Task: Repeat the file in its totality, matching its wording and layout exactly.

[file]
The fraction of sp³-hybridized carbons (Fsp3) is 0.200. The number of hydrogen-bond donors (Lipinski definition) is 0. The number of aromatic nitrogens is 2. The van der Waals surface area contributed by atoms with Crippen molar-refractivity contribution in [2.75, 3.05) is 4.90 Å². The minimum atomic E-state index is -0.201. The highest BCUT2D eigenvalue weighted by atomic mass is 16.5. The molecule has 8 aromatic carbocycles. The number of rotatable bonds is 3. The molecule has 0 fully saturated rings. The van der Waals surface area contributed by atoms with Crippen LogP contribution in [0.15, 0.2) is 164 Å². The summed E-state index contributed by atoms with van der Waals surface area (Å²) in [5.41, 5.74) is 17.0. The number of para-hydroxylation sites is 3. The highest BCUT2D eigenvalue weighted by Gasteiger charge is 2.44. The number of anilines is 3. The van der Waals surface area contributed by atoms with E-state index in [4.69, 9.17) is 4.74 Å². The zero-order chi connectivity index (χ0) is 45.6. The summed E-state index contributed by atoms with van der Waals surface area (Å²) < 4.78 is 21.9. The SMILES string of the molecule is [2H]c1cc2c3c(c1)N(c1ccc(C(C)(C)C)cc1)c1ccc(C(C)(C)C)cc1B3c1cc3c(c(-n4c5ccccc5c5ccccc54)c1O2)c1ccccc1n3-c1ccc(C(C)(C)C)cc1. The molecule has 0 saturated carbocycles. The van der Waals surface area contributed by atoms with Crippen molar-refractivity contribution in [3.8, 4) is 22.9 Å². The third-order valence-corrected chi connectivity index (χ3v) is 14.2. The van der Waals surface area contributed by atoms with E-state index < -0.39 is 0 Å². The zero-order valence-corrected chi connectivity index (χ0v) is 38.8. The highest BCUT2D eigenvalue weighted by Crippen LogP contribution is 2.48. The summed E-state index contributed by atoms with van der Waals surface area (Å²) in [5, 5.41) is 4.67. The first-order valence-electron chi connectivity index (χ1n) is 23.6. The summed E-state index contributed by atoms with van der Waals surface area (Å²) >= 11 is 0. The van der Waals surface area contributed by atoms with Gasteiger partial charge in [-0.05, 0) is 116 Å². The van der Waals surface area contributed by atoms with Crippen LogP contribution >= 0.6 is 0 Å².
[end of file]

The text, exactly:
The fraction of sp³-hybridized carbons (Fsp3) is 0.200. The number of hydrogen-bond donors (Lipinski definition) is 0. The number of aromatic nitrogens is 2. The van der Waals surface area contributed by atoms with Crippen molar-refractivity contribution in [2.75, 3.05) is 4.90 Å². The minimum atomic E-state index is -0.201. The highest BCUT2D eigenvalue weighted by atomic mass is 16.5. The molecule has 8 aromatic carbocycles. The number of rotatable bonds is 3. The molecule has 0 fully saturated rings. The van der Waals surface area contributed by atoms with Crippen LogP contribution in [0.15, 0.2) is 164 Å². The summed E-state index contributed by atoms with van der Waals surface area (Å²) in [5.41, 5.74) is 17.0. The number of para-hydroxylation sites is 3. The highest BCUT2D eigenvalue weighted by Gasteiger charge is 2.44. The number of anilines is 3. The van der Waals surface area contributed by atoms with E-state index in [4.69, 9.17) is 4.74 Å². The zero-order chi connectivity index (χ0) is 45.6. The summed E-state index contributed by atoms with van der Waals surface area (Å²) < 4.78 is 21.9. The SMILES string of the molecule is [2H]c1cc2c3c(c1)N(c1ccc(C(C)(C)C)cc1)c1ccc(C(C)(C)C)cc1B3c1cc3c(c(-n4c5ccccc5c5ccccc54)c1O2)c1ccccc1n3-c1ccc(C(C)(C)C)cc1. The molecule has 0 saturated carbocycles. The van der Waals surface area contributed by atoms with Crippen molar-refractivity contribution in [3.8, 4) is 22.9 Å². The third-order valence-corrected chi connectivity index (χ3v) is 14.2. The van der Waals surface area contributed by atoms with E-state index < -0.39 is 0 Å². The zero-order valence-corrected chi connectivity index (χ0v) is 38.8. The highest BCUT2D eigenvalue weighted by Crippen LogP contribution is 2.48. The summed E-state index contributed by atoms with van der Waals surface area (Å²) in [5, 5.41) is 4.67. The first-order valence-electron chi connectivity index (χ1n) is 23.6. The summed E-state index contributed by atoms with van der Waals surface area (Å²) >= 11 is 0. The van der Waals surface area contributed by atoms with Gasteiger partial charge in [-0.05, 0) is 116 Å². The van der Waals surface area contributed by atoms with Crippen LogP contribution >= 0.6 is 0 Å².